California Tribal Gaming Growing Despite Adversity, CNIGA Chair James Siva Says
California’s tribal gaming nations have faced a couple of stiff challenges in recent years, but the leader of the trade group representing them said the sovereign nations have weathered the storm and then some.
California Nations Indian Gaming Association (CNIGA) Chairman James Siva delivered that message in his State of the Tribal Nations address. That speech kicked off the Western Indian Gaming Conference, which ran from Tuesday to Thursday at the Sycuan Casino Resort in El Cajon, CA.
The conference was held for the first time since 2020 as the COVID-19 pandemic, and Siva noted it’s a time for growth within California’s tribal gaming community.
Within the past year, two tribes have opened new casinos in the state. The Elk Valley Rancheria opened a new casino in Crescent City in northern California, and the Wilton Rancheria opened its Sky River Casino near Sacramento. And CNIGA is growing as well, with Siva saying the addition of the Alturas Indian Rancheria, Big Sandy Rancheria of Mono Indians, the Colusa Indian Community, the Karuk Tribe and the Yocha Dehe Wintun Nation brings the group’s membership to 47.
Siva: California Tribes Best to Operate Sports Betting
Siva, who also serves as the vice chairman for the Morongo Band of Mission Indians, said it was incumbent upon tribal nations to act in solidarity.
“I call upon all tribal leaders in the state to join with us in the continued protection of our sovereign rights,” he said. “The best protection of Tribal Sovereignty is the enactment of Tribal Sovereignty, and that is the fundamental core of what this association was created to do.”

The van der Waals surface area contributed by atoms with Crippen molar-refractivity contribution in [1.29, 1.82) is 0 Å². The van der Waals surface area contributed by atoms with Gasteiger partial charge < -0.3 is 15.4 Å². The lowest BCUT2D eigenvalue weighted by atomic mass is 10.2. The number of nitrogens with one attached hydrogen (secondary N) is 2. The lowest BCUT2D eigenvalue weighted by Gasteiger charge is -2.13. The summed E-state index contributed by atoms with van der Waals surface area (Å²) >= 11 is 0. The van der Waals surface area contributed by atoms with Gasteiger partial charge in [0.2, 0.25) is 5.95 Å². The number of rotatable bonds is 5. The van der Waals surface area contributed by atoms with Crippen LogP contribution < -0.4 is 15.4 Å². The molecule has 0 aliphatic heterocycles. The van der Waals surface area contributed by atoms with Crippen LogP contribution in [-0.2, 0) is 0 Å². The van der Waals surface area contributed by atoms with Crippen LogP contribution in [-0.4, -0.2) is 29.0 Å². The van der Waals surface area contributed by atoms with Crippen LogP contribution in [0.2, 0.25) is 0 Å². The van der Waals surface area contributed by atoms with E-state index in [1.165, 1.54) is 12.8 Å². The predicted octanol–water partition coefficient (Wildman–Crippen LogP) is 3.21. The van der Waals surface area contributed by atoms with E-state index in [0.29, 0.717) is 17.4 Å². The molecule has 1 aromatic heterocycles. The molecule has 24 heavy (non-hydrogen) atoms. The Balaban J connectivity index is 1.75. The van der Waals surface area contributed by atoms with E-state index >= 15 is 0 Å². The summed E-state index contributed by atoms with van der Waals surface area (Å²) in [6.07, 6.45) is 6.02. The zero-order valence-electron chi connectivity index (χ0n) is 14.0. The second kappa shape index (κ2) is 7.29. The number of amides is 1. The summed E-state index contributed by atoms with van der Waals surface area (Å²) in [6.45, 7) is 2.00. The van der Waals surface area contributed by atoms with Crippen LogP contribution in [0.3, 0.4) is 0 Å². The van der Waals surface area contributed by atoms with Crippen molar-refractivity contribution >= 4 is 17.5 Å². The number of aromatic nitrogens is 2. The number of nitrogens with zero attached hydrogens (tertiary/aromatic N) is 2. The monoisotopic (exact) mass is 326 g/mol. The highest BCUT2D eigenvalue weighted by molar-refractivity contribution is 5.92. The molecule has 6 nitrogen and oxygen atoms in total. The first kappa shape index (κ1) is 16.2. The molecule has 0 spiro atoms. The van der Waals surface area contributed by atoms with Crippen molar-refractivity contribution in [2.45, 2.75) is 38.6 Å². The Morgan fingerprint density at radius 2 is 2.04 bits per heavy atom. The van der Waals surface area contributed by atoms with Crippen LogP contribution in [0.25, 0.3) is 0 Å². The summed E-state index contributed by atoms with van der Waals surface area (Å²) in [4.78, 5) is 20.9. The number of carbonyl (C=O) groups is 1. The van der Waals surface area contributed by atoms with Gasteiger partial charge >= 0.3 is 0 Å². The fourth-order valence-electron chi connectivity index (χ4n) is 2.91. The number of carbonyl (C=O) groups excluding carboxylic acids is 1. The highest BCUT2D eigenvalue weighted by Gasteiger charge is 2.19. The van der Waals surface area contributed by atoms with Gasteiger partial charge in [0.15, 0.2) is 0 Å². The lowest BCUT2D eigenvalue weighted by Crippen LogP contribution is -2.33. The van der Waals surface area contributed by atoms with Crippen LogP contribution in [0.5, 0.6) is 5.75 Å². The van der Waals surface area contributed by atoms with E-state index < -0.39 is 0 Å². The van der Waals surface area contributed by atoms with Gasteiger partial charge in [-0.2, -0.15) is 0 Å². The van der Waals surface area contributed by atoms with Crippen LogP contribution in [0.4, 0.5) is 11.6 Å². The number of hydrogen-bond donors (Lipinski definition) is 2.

That solidarity was prevalent last year as most tribes stood against Proposition 27, a measure proposed by national online sports betting operators that would have legalized online betting across the state.
DraftKings, FanDuel and other operators spent nearly $170 million to promote the measure, but it received only 17% support at the polls.
Proposition 26, a tribal-backed measure that would have allowed retail sports betting at tribal casinos and state-licensed race tracks, also failed with just 33% support. However, tribal gaming nations raised $237 million and spent most of that to ensure Prop 27’s defeat.
Siva said Prop 27 should stand as a stark reminder of the strength of the tribal gaming industry in the state. He also made it clear tribes will not back down should sports betting operators make another push.
Tribes are by far the better entities to offer sports wagering in California than out-of-state commercial, for-profit corporations,” he said. “We have a proven track record of operating well-run and well-regulated gaming establishments, and we are inherently rooted in California.”
The earliest a sports betting referendum could take place again in California would be November 2024.
Tribes Seek New Cardroom Moratorium
Another group California’s gaming tribes have clashed with over the years is the state’s cardroom casinos. Tribal leaders accuse cardrooms of breaking state law by hosting house-banked Class III gaming tables, only tribal operators can offer those games in their casinos.
At the beginning of this year, California’s moratorium on cardroom expansion expired, and with that, Siva said he fears “a major expansion of illegal gaming” may come.
That’s why CNIGA backs Assembly Bill 341. The proposal by State Assemblyman James Ramos, D-Highland, would extend the moratorium for 20 years and would also nullify any license application for a cardroom that was not in operation before December 31, 2022.
Ramos is a former chairman of the San Manuel Band of Mission Indians. His bill also has the support of the California Cardroom Alliance because it does allow for modest expansions at existing smaller cardrooms.
In his speech, Siva said he’d prefer for the state to enforce gaming laws before discussing any cardroom expansions, but the sun setting of the moratorium makes that almost impossible.
“However, we need to stand firm in our negotiations and not let an extension of the moratorium be used as an endorsement of their continued illegal practices,” he said. “Tribes have been good partners with the state government and its subsidiaries, and we deserve the same level of respect.”